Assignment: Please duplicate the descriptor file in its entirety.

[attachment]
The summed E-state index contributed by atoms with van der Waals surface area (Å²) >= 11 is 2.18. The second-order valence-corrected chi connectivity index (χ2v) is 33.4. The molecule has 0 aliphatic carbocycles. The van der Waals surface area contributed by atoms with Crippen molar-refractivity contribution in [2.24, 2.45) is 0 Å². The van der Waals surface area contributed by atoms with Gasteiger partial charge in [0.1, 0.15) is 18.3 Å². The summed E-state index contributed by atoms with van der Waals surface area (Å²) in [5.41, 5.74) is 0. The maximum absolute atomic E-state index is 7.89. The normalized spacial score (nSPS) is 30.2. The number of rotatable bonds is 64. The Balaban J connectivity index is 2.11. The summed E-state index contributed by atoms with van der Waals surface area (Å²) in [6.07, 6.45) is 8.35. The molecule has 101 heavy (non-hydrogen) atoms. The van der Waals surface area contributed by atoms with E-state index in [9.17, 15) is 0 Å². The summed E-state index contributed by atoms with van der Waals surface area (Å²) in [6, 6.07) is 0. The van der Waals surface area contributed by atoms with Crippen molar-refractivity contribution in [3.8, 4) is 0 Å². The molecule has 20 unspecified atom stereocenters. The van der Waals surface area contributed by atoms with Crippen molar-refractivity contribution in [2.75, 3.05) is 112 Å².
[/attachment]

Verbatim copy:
The summed E-state index contributed by atoms with van der Waals surface area (Å²) >= 11 is 2.18. The second-order valence-corrected chi connectivity index (χ2v) is 33.4. The molecule has 0 aliphatic carbocycles. The van der Waals surface area contributed by atoms with Crippen molar-refractivity contribution in [2.24, 2.45) is 0 Å². The van der Waals surface area contributed by atoms with Gasteiger partial charge in [0.1, 0.15) is 18.3 Å². The summed E-state index contributed by atoms with van der Waals surface area (Å²) in [5.41, 5.74) is 0. The maximum absolute atomic E-state index is 7.89. The normalized spacial score (nSPS) is 30.2. The number of rotatable bonds is 64. The Balaban J connectivity index is 2.11. The summed E-state index contributed by atoms with van der Waals surface area (Å²) in [6.07, 6.45) is 8.35. The molecule has 101 heavy (non-hydrogen) atoms. The van der Waals surface area contributed by atoms with E-state index in [9.17, 15) is 0 Å². The summed E-state index contributed by atoms with van der Waals surface area (Å²) in [6, 6.07) is 0. The van der Waals surface area contributed by atoms with Crippen molar-refractivity contribution in [3.8, 4) is 0 Å². The molecule has 20 unspecified atom stereocenters. The van der Waals surface area contributed by atoms with Crippen molar-refractivity contribution in [2.75, 3.05) is 112 Å².